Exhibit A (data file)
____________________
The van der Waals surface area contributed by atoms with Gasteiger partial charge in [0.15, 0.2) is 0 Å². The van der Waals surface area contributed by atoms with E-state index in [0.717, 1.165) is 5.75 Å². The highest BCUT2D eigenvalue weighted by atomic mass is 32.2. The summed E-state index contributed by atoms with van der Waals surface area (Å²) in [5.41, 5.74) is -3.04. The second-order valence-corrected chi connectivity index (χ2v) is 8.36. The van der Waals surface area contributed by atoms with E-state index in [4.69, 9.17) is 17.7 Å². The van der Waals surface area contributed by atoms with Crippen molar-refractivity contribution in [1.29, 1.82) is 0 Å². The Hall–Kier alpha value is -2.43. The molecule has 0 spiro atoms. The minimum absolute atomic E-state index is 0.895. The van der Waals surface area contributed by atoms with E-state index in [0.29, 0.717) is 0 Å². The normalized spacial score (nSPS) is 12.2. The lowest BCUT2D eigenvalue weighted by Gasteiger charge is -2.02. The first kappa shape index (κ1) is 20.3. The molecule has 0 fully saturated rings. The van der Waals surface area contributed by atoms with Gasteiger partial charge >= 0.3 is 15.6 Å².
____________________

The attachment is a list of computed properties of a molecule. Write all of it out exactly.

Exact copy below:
The van der Waals surface area contributed by atoms with Gasteiger partial charge in [0.15, 0.2) is 0 Å². The van der Waals surface area contributed by atoms with E-state index in [0.717, 1.165) is 5.75 Å². The highest BCUT2D eigenvalue weighted by atomic mass is 32.2. The summed E-state index contributed by atoms with van der Waals surface area (Å²) in [5.41, 5.74) is -3.04. The second-order valence-corrected chi connectivity index (χ2v) is 8.36. The van der Waals surface area contributed by atoms with E-state index in [4.69, 9.17) is 17.7 Å². The van der Waals surface area contributed by atoms with Crippen molar-refractivity contribution in [1.29, 1.82) is 0 Å². The Hall–Kier alpha value is -2.43. The molecule has 0 spiro atoms. The minimum absolute atomic E-state index is 0.895. The van der Waals surface area contributed by atoms with E-state index in [0.29, 0.717) is 0 Å². The normalized spacial score (nSPS) is 12.2. The lowest BCUT2D eigenvalue weighted by Gasteiger charge is -2.02. The first kappa shape index (κ1) is 20.3. The molecule has 0 fully saturated rings. The van der Waals surface area contributed by atoms with Gasteiger partial charge >= 0.3 is 15.6 Å².